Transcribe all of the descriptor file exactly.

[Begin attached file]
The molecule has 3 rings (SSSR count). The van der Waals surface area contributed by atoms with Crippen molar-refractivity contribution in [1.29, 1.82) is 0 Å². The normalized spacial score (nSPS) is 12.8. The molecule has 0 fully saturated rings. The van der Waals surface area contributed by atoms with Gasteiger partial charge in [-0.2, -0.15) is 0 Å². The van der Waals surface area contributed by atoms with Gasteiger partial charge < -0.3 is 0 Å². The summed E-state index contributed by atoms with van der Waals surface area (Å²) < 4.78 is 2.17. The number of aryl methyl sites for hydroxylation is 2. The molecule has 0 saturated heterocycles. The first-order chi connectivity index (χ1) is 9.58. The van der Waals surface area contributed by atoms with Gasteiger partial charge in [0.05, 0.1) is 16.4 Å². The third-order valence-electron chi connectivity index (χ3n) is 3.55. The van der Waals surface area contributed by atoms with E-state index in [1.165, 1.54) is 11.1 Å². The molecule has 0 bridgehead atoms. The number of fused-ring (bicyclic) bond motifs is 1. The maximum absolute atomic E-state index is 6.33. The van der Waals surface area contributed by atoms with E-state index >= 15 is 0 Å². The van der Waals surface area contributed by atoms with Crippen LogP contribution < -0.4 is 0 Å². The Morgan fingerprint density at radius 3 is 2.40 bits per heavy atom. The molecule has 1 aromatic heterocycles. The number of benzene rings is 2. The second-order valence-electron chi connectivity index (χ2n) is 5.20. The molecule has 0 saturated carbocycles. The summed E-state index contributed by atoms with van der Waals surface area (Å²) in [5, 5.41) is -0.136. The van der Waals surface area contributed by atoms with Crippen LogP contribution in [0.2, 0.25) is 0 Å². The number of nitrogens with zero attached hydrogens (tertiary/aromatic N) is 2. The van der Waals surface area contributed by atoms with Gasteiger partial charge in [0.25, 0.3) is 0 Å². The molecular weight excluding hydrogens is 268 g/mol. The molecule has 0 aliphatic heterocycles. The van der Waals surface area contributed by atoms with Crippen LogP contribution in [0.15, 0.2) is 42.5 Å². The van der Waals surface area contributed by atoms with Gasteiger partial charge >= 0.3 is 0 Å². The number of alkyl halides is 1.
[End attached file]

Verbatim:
The molecule has 3 rings (SSSR count). The van der Waals surface area contributed by atoms with Crippen molar-refractivity contribution in [1.29, 1.82) is 0 Å². The normalized spacial score (nSPS) is 12.8. The molecule has 0 fully saturated rings. The van der Waals surface area contributed by atoms with Gasteiger partial charge in [-0.2, -0.15) is 0 Å². The van der Waals surface area contributed by atoms with Gasteiger partial charge < -0.3 is 0 Å². The summed E-state index contributed by atoms with van der Waals surface area (Å²) < 4.78 is 2.17. The number of aryl methyl sites for hydroxylation is 2. The molecule has 0 saturated heterocycles. The first-order chi connectivity index (χ1) is 9.58. The van der Waals surface area contributed by atoms with Gasteiger partial charge in [0.05, 0.1) is 16.4 Å². The third-order valence-electron chi connectivity index (χ3n) is 3.55. The van der Waals surface area contributed by atoms with E-state index in [1.165, 1.54) is 11.1 Å². The molecule has 0 bridgehead atoms. The number of fused-ring (bicyclic) bond motifs is 1. The maximum absolute atomic E-state index is 6.33. The van der Waals surface area contributed by atoms with E-state index >= 15 is 0 Å². The van der Waals surface area contributed by atoms with Crippen LogP contribution < -0.4 is 0 Å². The Morgan fingerprint density at radius 3 is 2.40 bits per heavy atom. The molecule has 1 aromatic heterocycles. The number of benzene rings is 2. The second-order valence-electron chi connectivity index (χ2n) is 5.20. The molecule has 0 saturated carbocycles. The summed E-state index contributed by atoms with van der Waals surface area (Å²) in [5, 5.41) is -0.136. The van der Waals surface area contributed by atoms with Crippen LogP contribution in [0.2, 0.25) is 0 Å². The number of nitrogens with zero attached hydrogens (tertiary/aromatic N) is 2. The van der Waals surface area contributed by atoms with Gasteiger partial charge in [0.25, 0.3) is 0 Å². The molecular weight excluding hydrogens is 268 g/mol. The molecule has 0 aliphatic heterocycles. The van der Waals surface area contributed by atoms with Crippen LogP contribution in [0.15, 0.2) is 42.5 Å². The van der Waals surface area contributed by atoms with Gasteiger partial charge >= 0.3 is 0 Å². The number of alkyl halides is 1.